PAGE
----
Wednesday, March 8, 2017

Irish Folklore: The Aran Islands

My wife and I went to the Aran Islands in 2006. We walked along the paths between the stone walls, westward to the ocean. We stood on the farthest point west, not quite the westernmost part of Ireland, but close to it; across the water was Newfoundland.

I've never seen another place like it. The stone walls that cross the Island were often all that kept in the gigantic horses. We saw a man walk along a path like the one we were on. He came to a wall that enclosed a horse and started pulling stones from the wall. He unmade it until there was a gap large enough for the horse to exit--it took a while. He lead the horse out and then built the wall again. He took the horse by the reins and walked back up the hill.

The island was covered with limestone, which looks very much like slate. (From Discover Mayo: The Aran Islands are one of the finest examples of a Glacio-Karst landscape in the world and it is characterised by slabs of limestone, called clints, separated by deep cracks called grykes, giving a chocolate-bar structure to the landscape.) The whole place was grey and black. We found a small shop, an inn, a dock. To be on the Aran Islands feels like being on the edge of the world, after a nuclear winter. I loved it, the way it looked. J. M. Synge writes of Inis Mor (which he calls Aranmor), "...I was wandering out along the one good roadway of the island, looking over low walls on either side into small flat fields of naked rock. I have seen nothing so desolate. Grey floods of water were sweeping everywhere upon the limestone, making at times a wild torrent of the road, which twined continually over low hills and cavities in the rock or passed away in corners that had shelter."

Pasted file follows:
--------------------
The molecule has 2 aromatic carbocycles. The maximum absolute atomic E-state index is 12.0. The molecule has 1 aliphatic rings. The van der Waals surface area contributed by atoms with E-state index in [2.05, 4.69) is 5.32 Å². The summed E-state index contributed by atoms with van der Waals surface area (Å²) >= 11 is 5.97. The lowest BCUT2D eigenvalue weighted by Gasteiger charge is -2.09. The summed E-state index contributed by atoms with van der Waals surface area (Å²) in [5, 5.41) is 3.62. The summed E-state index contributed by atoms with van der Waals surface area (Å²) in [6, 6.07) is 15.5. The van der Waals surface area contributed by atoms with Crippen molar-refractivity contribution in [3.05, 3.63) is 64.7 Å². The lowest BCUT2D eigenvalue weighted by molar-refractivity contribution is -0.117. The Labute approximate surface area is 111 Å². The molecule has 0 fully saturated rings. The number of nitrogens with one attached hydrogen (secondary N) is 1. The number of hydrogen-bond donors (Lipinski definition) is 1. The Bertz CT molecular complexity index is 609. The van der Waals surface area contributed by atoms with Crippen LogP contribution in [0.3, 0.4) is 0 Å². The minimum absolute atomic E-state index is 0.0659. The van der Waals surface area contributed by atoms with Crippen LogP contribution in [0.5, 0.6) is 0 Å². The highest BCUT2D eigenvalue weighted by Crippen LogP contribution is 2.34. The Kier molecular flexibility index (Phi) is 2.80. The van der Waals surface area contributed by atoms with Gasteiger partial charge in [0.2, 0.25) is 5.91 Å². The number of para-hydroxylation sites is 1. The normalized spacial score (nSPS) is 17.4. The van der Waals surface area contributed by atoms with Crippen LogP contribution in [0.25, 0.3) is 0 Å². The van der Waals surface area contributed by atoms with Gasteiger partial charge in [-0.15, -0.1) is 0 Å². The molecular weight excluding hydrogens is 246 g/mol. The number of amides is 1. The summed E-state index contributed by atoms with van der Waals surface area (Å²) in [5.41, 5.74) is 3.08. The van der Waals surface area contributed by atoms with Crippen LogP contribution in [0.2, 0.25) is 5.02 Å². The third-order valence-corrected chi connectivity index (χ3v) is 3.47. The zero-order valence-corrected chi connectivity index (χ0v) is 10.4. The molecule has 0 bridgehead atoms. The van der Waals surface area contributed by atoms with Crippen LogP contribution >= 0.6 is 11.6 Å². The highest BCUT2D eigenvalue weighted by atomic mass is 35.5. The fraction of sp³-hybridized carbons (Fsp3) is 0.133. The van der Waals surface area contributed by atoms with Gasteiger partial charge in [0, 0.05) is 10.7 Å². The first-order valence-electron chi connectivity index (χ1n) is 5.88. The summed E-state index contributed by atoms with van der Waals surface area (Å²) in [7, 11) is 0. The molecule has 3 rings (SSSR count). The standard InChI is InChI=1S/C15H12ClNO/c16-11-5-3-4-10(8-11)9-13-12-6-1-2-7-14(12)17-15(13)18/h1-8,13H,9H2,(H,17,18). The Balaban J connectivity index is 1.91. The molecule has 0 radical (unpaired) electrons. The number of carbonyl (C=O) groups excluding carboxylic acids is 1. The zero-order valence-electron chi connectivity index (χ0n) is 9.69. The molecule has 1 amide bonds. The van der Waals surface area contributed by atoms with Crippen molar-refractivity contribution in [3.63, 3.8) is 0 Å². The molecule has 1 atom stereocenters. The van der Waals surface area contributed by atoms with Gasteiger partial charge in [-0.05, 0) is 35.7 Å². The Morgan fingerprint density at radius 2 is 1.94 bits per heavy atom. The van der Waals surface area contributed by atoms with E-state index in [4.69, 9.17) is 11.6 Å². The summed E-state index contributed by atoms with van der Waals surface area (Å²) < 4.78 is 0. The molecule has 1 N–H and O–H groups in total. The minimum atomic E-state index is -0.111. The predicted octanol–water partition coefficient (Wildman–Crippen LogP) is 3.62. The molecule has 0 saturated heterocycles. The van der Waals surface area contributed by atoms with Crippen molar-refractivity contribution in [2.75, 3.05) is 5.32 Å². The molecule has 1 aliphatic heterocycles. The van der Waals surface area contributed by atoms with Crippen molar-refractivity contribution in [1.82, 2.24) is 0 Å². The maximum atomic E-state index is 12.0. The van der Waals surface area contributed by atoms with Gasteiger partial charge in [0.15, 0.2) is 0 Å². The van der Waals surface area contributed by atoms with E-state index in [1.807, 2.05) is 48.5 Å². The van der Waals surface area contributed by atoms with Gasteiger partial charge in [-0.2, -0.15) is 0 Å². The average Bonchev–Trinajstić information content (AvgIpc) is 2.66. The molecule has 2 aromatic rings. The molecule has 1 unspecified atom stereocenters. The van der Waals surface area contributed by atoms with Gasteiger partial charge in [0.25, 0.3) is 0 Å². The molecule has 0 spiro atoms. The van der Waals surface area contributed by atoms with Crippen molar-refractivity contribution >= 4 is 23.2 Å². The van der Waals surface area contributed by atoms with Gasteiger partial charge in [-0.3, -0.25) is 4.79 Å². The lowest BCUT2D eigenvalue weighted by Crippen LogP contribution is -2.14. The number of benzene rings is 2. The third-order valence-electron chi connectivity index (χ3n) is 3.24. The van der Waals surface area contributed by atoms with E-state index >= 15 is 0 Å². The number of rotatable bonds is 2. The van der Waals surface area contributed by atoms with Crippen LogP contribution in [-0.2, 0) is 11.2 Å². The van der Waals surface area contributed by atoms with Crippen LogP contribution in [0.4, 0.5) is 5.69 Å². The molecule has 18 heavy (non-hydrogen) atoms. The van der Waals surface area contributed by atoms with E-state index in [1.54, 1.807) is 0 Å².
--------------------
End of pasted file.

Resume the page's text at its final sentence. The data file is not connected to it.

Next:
Synge's book The Aran Islands is well worth reading. In it, he describes his travels there, and the people he met, and the stories they told him.  While walking with an old man named Mourteen, they sought an old beehive-shaped dwelling. Finding one, they crawled inside. Mourteen "sat down in the middle of the floor and began to recite old Irish poetry, with an exquisite purity of intonation that brought tears to my eyes though I understood but little of the meaning.

"On our way home he gave me the Catholic theory of the fairies.

"When Lucifer saw himself in the glass he thought himself equal with God. Then the Lord threw him out of Heaven, and all the angels that belonged to him. While He was 'chucking them out,' an archangel asked Him to spare some of them, and those that were falling are in the air still, and have power to wreck ships, and to work evil in the world."

Fairies as fallen angels. There you go.

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